The tide in the region is classified as semi-diurnal mixed and is dominated by the semi-diurnal constituents M2 and S2, and the diurnal constituents K1 and O1. Coincidentally, all these constituents have approximately the same amplitude of ~0.18 m, and when they are out of phase they destructively combine to produce very little tidal variation for several days. During these periods, called the ‘dodge tide’, the tidal currents are small and transport is primarily wind driven (e.g. Figure 7). If wind-speed is low, then it is possible that the region is very poorly flushed. The model was able to reproduce the occurrence of the dodge tide, allowing predictive capability of the timing of these events.
There exists a degree of connectivity between the coastal zone and the outer bay region in summer that can be caused by local upwelling. Offshore (eastward) winds force surface waters offshore, resulting in compensatory onshore interior or bottom flow (e.g. Figure 8). In addition, the larger evaporation that occurs near the coast leads to dense water formation and bottom plumes that flow to the outer bay region. During winter, similar plumes result from coastal cooling rather than evaporation. The annual temperature cycle in the Boston Bay region is largely driven by atmospheric heating and cooling. Salinity is also controlled by atmospheric exchanges, but to a lesser extent, with advective processes playing a more dominant role. Large decreases in salinity in autumn occur, coincident with the flushing of Spencer Gulf when fresher compensatory oceanic flows enter western Spencer Gulf. Due to the atmospheric exchanges, the Boston Bay region was also found to stratified during summer and well mixed during winter.
Velocity profiles and density distributions reveal the TFZ to be stratified during summer and well mixed during winter. However, in summer periods of uniform properties exist through the water column and the variability in the depth of the mixed layer is large; instances of stratification typically occur during periods of light winds and large net heat input into the surface, and strong winds in conjunction with strong tidal mixing can destroy this stratification on a time-scale of days. Lighter water is found in the shallow coastal regions and Proper Bay as a result of differential heating. In the winter this trend is reversed. Convective cooling in conjunction with tidal mixing maintains the well mixed nature during winter.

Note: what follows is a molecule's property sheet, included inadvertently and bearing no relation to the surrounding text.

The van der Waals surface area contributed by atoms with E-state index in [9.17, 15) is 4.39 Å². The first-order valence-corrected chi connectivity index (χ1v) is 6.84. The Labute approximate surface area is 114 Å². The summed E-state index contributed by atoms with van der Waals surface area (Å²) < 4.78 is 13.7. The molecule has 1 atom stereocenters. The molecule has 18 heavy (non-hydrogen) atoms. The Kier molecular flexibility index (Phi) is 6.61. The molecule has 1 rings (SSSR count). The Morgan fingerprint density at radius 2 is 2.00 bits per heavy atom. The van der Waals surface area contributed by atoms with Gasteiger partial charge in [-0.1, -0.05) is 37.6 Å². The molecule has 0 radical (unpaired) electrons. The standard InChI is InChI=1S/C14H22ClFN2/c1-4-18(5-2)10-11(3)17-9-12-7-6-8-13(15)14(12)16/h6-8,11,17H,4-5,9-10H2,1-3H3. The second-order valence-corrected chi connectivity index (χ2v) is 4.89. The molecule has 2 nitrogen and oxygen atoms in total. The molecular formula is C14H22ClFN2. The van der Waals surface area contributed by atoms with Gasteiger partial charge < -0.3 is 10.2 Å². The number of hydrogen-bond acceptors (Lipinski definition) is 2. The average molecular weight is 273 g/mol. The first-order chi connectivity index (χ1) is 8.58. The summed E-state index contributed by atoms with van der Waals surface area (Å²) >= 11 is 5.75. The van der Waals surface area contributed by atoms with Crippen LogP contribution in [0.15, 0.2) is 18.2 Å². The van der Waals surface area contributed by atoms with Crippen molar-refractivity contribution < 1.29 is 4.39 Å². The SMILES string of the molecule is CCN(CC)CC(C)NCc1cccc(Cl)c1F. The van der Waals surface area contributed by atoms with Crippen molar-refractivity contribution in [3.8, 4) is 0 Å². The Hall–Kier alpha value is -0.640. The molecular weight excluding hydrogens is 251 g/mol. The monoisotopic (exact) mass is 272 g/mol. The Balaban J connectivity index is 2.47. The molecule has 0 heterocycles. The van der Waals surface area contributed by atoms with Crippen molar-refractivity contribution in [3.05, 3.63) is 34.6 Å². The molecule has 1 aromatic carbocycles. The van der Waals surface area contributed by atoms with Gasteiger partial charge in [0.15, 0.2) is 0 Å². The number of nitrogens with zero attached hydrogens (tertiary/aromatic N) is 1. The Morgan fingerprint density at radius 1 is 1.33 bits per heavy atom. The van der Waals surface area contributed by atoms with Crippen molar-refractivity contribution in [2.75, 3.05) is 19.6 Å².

The depth averaged seasonal flow can be characterised into three main sub-regions within the domain. Firstly offshore of Boston Island flow enters the domain in the south and exits in the north, with little penetration into the coastal margins. Secondly the Boston Bay /Proper Bay area can be treated as a separate system, with flow generally entering north ofBoston Island, flowing south to loop through Proper Bay and exiting to the east of BostonIsland, where a persistent anti-clockwise gyre exists off Cape Donnington. Thirdly Louth and Peake Bays exhibit northwards flow along the coast, fed by water seaward of Point Boston, and seasonally exhibiting gyres within Peake Bay and off Louth Island. A schematic of the residual flow is shown in Figure 9.
Analysis of residual flow and connectivity inferred from passive tracer distributions and particle tracking allows the region to be categorised into three main regions, consistent with passive tracer and particle tracking analyses;
- A region encompassing Proper Bay and the area landward of Boston Island, which has poor connectivity with the rest of the domain,
- Louth and Peake Bay regions, which also have poor connectivity with the rest of the domain,
- Regions outside these Bays and offshore of Boston Island with good connectivity with the remainder of the domain, but subject to greater flushing.
Particle trajectories under the influence of spring tides show the oscillatory nature of the tide (Figure 10a), especially near the offshore boundary. Gross displacements may be large, over 8 km, but small net displacements are observed. Neap tide trajectories exhibit little tidal motion, with particle displacement dominated by the wind (Figure 10b on 7 January 2006 for an easterly wind, showing net westward motion). Dodge tides reveal a similar situation to neap tides.
The Boston Bay numerical model was found to have satisfactory predictive skill, and as such is a suitable tool to couple sediment transport and biogeochemical models to for transport purposes.